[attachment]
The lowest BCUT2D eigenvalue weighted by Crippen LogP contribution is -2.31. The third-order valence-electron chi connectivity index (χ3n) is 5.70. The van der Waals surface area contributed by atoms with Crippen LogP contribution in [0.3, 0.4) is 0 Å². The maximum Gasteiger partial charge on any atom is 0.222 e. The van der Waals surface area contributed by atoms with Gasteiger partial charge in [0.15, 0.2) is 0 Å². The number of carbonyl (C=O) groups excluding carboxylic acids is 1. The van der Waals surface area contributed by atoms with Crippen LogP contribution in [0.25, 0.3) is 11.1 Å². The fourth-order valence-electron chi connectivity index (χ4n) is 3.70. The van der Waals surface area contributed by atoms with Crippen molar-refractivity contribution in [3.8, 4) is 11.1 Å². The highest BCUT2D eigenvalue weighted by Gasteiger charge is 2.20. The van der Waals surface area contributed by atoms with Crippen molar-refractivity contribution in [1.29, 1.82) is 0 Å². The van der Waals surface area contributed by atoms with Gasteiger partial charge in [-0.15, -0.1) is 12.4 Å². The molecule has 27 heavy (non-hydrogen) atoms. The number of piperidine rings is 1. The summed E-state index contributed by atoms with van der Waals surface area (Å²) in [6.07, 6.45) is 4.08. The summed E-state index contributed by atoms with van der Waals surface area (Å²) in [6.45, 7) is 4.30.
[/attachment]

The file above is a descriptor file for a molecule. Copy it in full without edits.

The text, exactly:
The lowest BCUT2D eigenvalue weighted by Crippen LogP contribution is -2.31. The third-order valence-electron chi connectivity index (χ3n) is 5.70. The van der Waals surface area contributed by atoms with Crippen LogP contribution in [0.3, 0.4) is 0 Å². The maximum Gasteiger partial charge on any atom is 0.222 e. The van der Waals surface area contributed by atoms with Gasteiger partial charge in [0.15, 0.2) is 0 Å². The number of carbonyl (C=O) groups excluding carboxylic acids is 1. The van der Waals surface area contributed by atoms with Crippen LogP contribution in [0.25, 0.3) is 11.1 Å². The fourth-order valence-electron chi connectivity index (χ4n) is 3.70. The van der Waals surface area contributed by atoms with Crippen molar-refractivity contribution in [3.8, 4) is 11.1 Å². The highest BCUT2D eigenvalue weighted by Gasteiger charge is 2.20. The van der Waals surface area contributed by atoms with Crippen molar-refractivity contribution in [1.29, 1.82) is 0 Å². The van der Waals surface area contributed by atoms with Gasteiger partial charge in [-0.15, -0.1) is 12.4 Å². The molecule has 27 heavy (non-hydrogen) atoms. The number of piperidine rings is 1. The summed E-state index contributed by atoms with van der Waals surface area (Å²) in [6.07, 6.45) is 4.08. The summed E-state index contributed by atoms with van der Waals surface area (Å²) in [6.45, 7) is 4.30.